Better PerfMon reporting with Excel

PerfMon is a great tool for collecting performance data from your servers, but it has a few shortcomings when it comes to reporting these results. One of the biggest issues that I also mention in one of my older posts here is, that the graphical presentation becomes hugely inaccurate when you collect data over a long period. While this might not bother you personally, if you’re writing that report to your manager or a customer, it makes sense to show information that is correct.

Let’s look at a simple example.

(more…)

RSS feeds about Microsoft KB articles

Just a quick tip this time, but one that can save you lot of time and manual work.

One of the information sources that all administrators, both Windows and SQL Server alike, should follow is the Microsoft Knowledge Base. However as there are new articles coming in daily, going to Knowledge Base and manually searching for them isn’t really a viable option. Even less so if you’re responsible for administering multiple versions of Microsoft software.

(more…)

You should find yourself a mentor.

A first post of the year 2015 and it took me awhile to finish this one up. I actually had a few different ideas on how to start blogging this year, for a while I considered continuing with a new Tools of the Trade Series post, but then I found a topic from my backlog that seemed like a perfect fit, mentoring. And why it’s perfect? First of all this topic has sat as a draft on my writing list for a while now and secondly, some time back I was enjoying a pleasant evening with one of my old mentors that gave me some new insights on the subject.

(more…)

Review: Ola Hallengrens Maintenance Solution

SQL Server offers out-of-the-box solution to create a workflow of tasks that can be used to optimize, backup and run consistency checks on your databases. These workflows, commonly known as Maintenance Plans, are actually Integration Services packages that are run either by scheduling them as SQL Server Agent jobs or manually. While I wholeheartedly recommend that you run regular backups and other maintenance routines to your databases, I wouldn’t necessarily recommend using Maintenance Plans for this. In fact, I’d probably never recommend using Maintenance Plans, unless it’s the only thing you have.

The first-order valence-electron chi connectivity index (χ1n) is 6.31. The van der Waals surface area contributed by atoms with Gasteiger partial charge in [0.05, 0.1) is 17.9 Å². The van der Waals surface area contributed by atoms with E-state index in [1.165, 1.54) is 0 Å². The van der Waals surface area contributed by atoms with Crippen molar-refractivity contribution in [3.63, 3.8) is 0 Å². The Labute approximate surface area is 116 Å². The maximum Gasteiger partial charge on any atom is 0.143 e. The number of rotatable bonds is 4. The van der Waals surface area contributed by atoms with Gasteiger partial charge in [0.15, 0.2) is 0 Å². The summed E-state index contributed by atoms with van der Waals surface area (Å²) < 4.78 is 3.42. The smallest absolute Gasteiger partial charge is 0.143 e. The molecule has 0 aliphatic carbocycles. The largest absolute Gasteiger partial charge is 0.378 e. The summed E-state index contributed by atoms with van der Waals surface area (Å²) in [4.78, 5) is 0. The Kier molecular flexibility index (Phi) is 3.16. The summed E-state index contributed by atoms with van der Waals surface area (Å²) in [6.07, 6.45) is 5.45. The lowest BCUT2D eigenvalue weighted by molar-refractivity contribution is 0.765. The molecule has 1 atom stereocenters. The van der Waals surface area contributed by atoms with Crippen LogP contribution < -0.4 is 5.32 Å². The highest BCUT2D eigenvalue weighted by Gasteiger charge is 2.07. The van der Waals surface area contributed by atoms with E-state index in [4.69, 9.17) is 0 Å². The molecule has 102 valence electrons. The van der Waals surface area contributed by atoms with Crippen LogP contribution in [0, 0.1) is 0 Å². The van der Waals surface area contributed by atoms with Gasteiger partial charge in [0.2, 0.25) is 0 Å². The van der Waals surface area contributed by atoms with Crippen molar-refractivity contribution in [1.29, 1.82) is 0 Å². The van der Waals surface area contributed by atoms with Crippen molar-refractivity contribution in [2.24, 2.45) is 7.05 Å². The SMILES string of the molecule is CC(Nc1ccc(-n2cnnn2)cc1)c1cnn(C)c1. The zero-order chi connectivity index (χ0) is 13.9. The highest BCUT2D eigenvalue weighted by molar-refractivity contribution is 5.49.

(more…)

Review: sp_WhoIsActive

This is definitely one of the most used tools in my toolkit. Besides being incredibly useful when you need to figure out issues like blocking and locking and what the transactions are doing, you should take a few long moments to look at the code. The code extensively commented making it easy to follow and to understand what different parameters do. Also Adam has some serious T-SQL skills so going through the code is a great way to improve your own skills as well!

(more…)

Tools of the Trade.

Most DBAs have their own favorite set of tools and utilities they like to use and so do I. In this blog series, I’ll be introducing you to my favorite tools of the trade. Most of these utilities are made by the members of SQL Server community and all of these have one thing in common, they are free. While people often turn to commercial solutions (if they have the budget to do so), I would consider the following free tools essential for anyone working with databases or database servers.

(more…)

End of PASS Summit 2014 summary.

The PASS Summit is now behind us and it was both an exciting and exhausting week of learning from some of the best and brightest people in the SQL Server community. Not only did I pick up a number of new skills that I know will make me a better DBA, I have number of new tools to add to my toolkit and some new practices that I’m going to look into implementing into our daily operations. It was also nice bonus to learn that many of the things I already have on my TODO list are similar to what others have successfully implemented on their own work and their environments. Obviously I’ve been on right track, if not always, at least most of the time :)

EMP Museum

Guitar Statue at the EMP Museum

Unfortunately the long days (I pretty much had sessions running from 8AM to 6PM almost every day) and the time difference to back home made me hit the sack rather early every evening. Because of this I missed some of the evening networking activities and the opportunities to better explore Seattle. The only official social event I did attend to was the Community Appreciation party held in the EMP Museum and even then our groups was back at the hotel by 10PM. That museum was awesome though, especially for a nerd like me! If you’re ever in Seattle, I encourage you to check it out.

(more…)